How to Inspire Others by Finding Your Passion

Inspiration.

This seemingly benign word has confounded me for over a decade now. Long ago, I intuitively understood it to be the “secret sauce” of leadership. Yet, figuring out how one becomes more inspirational was not an easy task. For years I focused on accentuating certain behaviors like credibility, accountability and self-less service. I then concentrated on building skills like emotional intelligence, mindfulness, and executive presence. Though I still believe these are important factors in inspiring followers, I now consider one factor to be above all others. At its core, inspiration is a transfer of energy, and if one is to transfer inspirational energy to others, they must be inspired themselves.

The question then becomes “how does a person find their own inspiration?” I think the answer lies deeper, as inspiration stems from one’s passion. Now I am not talking about a having a passion for woodworking or knitting, I’m referring to the internal energy that drives all acts of leadership in the world. We all have beliefs of what is right, good and fair. When we observe the world around us and see various disconnects, we experience a tension between what is and what should be. Leaders are the rare individuals who feel passionate about closing those gaps and are compelled to act. The more passionate the leader, the more inspirational they become to others who share similar ideals.

Think of your passion, as a leader, as something acting like a virus does in the human body. It’s infectious and contagious. Either you are contaminating others with low energy that brings them down, or you are infecting them with a healthy dose of passion, which inspires them to be more and do more. Moreover, the impact of your passion is far reaching. Once your immediate circles become exposed, they spread your level of passion to others (for better or for worse).

In his book, “Subtle Energy: Awakening the unseen forces of our lives,” Dr. William Collinge describes how people can feel your energy as much as three feet apart from one another. We’ve all felt this before. We walk into a formal meeting, feel the anxiety or fear present, and we personally become guarded. Or we begin to interact with an optimistic colleague whose smile and enthusiasm causes us to have a little extra bounce in our step for the rest of the day. Leaders should understand that the energy that we bring to our environment is often returned back to us.

One of my favorite examples of this phenomena in action occurred during Game 7 of the 2016 National Basketball Association Finals. With the series tied at three games apiece and the final minutes winding down, Lebron James’ will to win made the difference. In what’s now known as “the block that saved Cleveland,” James covered 88 feet at a speed of 20 mph, and then elevates 11.5 feet in the air to stop an easy layup for Golden State. His passion was undeniable, and it inspired his team to another level of effort that changed the course of the game and ultimately secured the championship for the Cavaliers.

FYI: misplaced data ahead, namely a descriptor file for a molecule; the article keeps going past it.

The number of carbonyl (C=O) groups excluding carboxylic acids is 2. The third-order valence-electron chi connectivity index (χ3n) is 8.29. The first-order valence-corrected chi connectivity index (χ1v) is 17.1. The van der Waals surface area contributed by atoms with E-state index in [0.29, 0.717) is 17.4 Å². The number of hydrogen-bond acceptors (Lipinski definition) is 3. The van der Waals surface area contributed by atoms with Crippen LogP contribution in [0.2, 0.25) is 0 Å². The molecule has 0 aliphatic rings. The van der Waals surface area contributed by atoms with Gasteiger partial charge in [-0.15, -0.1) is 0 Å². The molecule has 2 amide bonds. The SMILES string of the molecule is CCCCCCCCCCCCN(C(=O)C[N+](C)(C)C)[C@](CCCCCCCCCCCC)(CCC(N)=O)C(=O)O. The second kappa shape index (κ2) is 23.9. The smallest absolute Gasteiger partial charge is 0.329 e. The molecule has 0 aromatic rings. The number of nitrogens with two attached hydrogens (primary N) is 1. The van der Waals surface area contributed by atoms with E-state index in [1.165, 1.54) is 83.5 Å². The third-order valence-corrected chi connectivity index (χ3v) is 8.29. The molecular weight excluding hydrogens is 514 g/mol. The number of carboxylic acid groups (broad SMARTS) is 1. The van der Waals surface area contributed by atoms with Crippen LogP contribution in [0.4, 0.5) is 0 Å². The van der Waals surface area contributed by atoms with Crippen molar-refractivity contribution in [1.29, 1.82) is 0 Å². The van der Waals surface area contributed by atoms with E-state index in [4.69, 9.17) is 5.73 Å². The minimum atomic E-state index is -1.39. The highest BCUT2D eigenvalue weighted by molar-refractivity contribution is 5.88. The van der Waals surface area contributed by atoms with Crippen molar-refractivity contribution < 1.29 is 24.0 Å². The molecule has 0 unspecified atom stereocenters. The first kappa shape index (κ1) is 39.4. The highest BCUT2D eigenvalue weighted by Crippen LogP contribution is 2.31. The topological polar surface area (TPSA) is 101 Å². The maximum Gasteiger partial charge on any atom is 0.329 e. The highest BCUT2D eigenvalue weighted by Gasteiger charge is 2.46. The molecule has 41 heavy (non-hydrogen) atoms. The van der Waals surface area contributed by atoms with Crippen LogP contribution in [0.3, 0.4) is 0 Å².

If it is passion that inspires, what then are you personally passionate about? I offer a few thoughts below on how you can find your passion and exhibit more leadership.

  1. Know Your Values – Clarification of your values enables you to take a stand in the world. Yet, as an Executive Coach, I am amazed how many times I come across seasoned leaders who have little conscious awareness as to what they value. If you can’t name your top three personal values right now, I offer you invest 5 minutes in this free assessment to gain some insight (Barrett Values Centre Personal Values Assessment)
  2. Find Your Fire – There’s a reason passion is associated with romance. Passion exists first where there is a spark with someone else. After a few dates, that spark might ignite a flame of desire. Given the right conditions, that flame becomes a raging fire, and causes sustained drive to be with that person for a long-term relationship. Pay attention to your sparks. When do you feel that flame ignite in your belly? Perhaps you read an article and realize “this is a cause I care deeply about!” Or maybe you notice a problem at work and say to yourself “this isn’t right, we need to fix it!” Once you find your fire, you can burn brightly in the world.
  3. Inventory Peak Moments – We all come to this world with unique gifts. Sometimes we find ourselves leveraging those gifts to our highest potential, what psychologist Mihaly Csikszentmihalyi calls a state of “Flow.”  When we find this intersection of natural talent and enjoyment from the challenge of getting better at a skill, we feel alive, energized, and inspired. To take inventory of your peak moments, think about the last task you performed, where you lost track of time. When you became so consumed by it that you forgot to eat or voluntarily gave up sleep to accomplish it. Then reflect on why you were experiencing these feelings. The intent is to bring awareness to where else we find this energy in our lives.

To sum up, the world needs your leadership! My hope is that you find your passion, take the lead, and inspire action in making the world a better place.

(David understands how effective leadership generates success. A combat veteran with corporate leadership experience, he is the Founder & Principal Consultant of The Leader Growth Group, a firm dedicated to creating self-aware leaders who inspire more engaged and productive workplaces. Contact David directly at dspungin@leadergrowthgroup.com to learn more about how LGG’s practical training and coaching solutions help transform managers into highly impactful leaders.)

*All Rights Reserved. Reproduction, publication, and all other use of any and all of this content is prohibited without authorized consent of the author.